3. Good post Ben, it never hurts to have a little moan now and then. I’m with you on the weather; however, I always remember that I’m here all the time, not just for a week or two like the holiday makers, so I’ve not spent my hard earned money for a hot sunny holiday and not got one. What’s really been bugging me is the incredibly strong winds we’ve been having. So glad you’re planning to spend time with Frederico, babies grow so fast you can miss so much. Good luck with your studying and new project. Best wishes, Sue

  4. Ben
    Sounds like a little post baby blues. I think sometimes after such a great life changing event we all feel a little down. Perhaps the adrenaline and joy of a new arrival wears off and you start to think about life in general.
    On your plans for the future, the course sounds a great idea.
    Spend as much time playing with your son as they grow up o so quickly.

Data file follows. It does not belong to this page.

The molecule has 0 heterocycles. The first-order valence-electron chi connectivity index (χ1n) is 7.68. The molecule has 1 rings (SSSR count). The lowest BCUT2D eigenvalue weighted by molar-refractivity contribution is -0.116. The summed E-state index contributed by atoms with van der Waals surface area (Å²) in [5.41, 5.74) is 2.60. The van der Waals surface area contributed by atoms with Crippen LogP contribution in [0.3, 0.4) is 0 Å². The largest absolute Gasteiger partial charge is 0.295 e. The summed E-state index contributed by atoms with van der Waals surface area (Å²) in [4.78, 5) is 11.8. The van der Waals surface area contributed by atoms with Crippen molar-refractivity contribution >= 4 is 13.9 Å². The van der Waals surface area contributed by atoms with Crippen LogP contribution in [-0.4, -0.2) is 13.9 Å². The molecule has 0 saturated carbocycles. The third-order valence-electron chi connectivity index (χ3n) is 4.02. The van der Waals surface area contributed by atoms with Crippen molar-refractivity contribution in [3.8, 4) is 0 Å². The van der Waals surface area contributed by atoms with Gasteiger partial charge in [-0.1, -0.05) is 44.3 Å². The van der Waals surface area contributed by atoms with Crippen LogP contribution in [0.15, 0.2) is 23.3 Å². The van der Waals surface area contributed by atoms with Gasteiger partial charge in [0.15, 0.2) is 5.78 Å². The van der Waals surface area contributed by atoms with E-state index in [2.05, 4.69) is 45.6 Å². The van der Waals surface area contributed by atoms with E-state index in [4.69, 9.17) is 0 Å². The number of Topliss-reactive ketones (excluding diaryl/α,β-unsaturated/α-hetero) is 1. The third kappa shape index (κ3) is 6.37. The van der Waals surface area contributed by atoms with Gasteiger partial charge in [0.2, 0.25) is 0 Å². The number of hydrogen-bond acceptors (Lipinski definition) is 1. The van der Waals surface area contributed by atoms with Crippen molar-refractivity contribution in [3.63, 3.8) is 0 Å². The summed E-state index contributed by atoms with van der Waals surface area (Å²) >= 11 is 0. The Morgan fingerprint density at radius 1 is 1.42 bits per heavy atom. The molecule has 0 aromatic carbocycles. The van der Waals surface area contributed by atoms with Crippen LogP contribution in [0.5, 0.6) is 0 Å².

Writing a new blog about an expat parent would be great and be of benefit for so many in the future. If it is as informative and entertaining as your previous blogs.
    As for the state of the world, i too thought about this when my daughter was born, we had the kosovo/bosnia crisis then the Iraq wars. There is always some conflict in the world i think it is just reported and in our faces 24hrs a day in the 21st century. As individuals it is hard to influence these people in charge, usually in a different part of the world. I myself try and concentrate on local issues that i can change. Giving up some time and even funds to help disadvantaged local groups or individuals. It doesnt have to be huge amounts but the benefit flows both ways.
    Working is always a tough balance between the $$ and doing something that we like. But just remember you could be commuting on a packed train or tube each day even before you start the working day.
    And to the weather, its a British privilege to moan about it. I am sure it will improve sooner rather than later.